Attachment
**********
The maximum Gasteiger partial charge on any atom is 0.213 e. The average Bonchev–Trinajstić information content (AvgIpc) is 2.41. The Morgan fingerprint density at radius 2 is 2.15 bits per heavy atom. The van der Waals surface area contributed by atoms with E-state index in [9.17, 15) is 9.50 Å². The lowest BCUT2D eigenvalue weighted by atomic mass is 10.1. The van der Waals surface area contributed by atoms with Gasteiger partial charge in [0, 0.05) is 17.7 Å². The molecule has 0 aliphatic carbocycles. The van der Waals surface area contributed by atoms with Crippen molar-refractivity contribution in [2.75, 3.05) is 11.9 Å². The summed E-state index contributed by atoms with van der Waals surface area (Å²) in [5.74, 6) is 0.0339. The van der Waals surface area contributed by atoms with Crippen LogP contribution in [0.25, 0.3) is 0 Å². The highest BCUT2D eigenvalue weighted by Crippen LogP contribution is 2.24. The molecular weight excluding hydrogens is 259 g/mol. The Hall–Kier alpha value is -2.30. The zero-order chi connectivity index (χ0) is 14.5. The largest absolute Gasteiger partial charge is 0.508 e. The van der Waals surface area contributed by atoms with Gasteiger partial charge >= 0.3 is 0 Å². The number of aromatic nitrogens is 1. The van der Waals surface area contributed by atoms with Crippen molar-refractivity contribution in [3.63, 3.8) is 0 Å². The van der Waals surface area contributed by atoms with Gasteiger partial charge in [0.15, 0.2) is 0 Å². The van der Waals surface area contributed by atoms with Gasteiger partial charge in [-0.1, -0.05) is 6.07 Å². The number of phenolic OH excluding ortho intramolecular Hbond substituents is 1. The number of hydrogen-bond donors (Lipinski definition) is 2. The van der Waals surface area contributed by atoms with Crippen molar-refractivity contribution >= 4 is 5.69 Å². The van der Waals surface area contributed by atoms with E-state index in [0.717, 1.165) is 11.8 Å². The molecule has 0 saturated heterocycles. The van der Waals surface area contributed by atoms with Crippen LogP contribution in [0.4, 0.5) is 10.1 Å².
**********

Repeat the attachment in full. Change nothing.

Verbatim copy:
The maximum Gasteiger partial charge on any atom is 0.213 e. The average Bonchev–Trinajstić information content (AvgIpc) is 2.41. The Morgan fingerprint density at radius 2 is 2.15 bits per heavy atom. The van der Waals surface area contributed by atoms with E-state index in [9.17, 15) is 9.50 Å². The lowest BCUT2D eigenvalue weighted by atomic mass is 10.1. The van der Waals surface area contributed by atoms with Gasteiger partial charge in [0, 0.05) is 17.7 Å². The molecule has 0 aliphatic carbocycles. The van der Waals surface area contributed by atoms with Crippen molar-refractivity contribution in [2.75, 3.05) is 11.9 Å². The summed E-state index contributed by atoms with van der Waals surface area (Å²) in [5.74, 6) is 0.0339. The van der Waals surface area contributed by atoms with Crippen LogP contribution in [0.25, 0.3) is 0 Å². The highest BCUT2D eigenvalue weighted by Crippen LogP contribution is 2.24. The molecular weight excluding hydrogens is 259 g/mol. The Hall–Kier alpha value is -2.30. The zero-order chi connectivity index (χ0) is 14.5. The largest absolute Gasteiger partial charge is 0.508 e. The van der Waals surface area contributed by atoms with Gasteiger partial charge >= 0.3 is 0 Å². The number of aromatic nitrogens is 1. The van der Waals surface area contributed by atoms with Crippen molar-refractivity contribution in [3.63, 3.8) is 0 Å². The van der Waals surface area contributed by atoms with Gasteiger partial charge in [0.15, 0.2) is 0 Å². The van der Waals surface area contributed by atoms with Gasteiger partial charge in [-0.1, -0.05) is 6.07 Å². The number of phenolic OH excluding ortho intramolecular Hbond substituents is 1. The number of hydrogen-bond donors (Lipinski definition) is 2. The van der Waals surface area contributed by atoms with Crippen molar-refractivity contribution >= 4 is 5.69 Å². The van der Waals surface area contributed by atoms with E-state index in [0.717, 1.165) is 11.8 Å². The molecule has 0 saturated heterocycles. The van der Waals surface area contributed by atoms with Crippen LogP contribution in [0.4, 0.5) is 10.1 Å².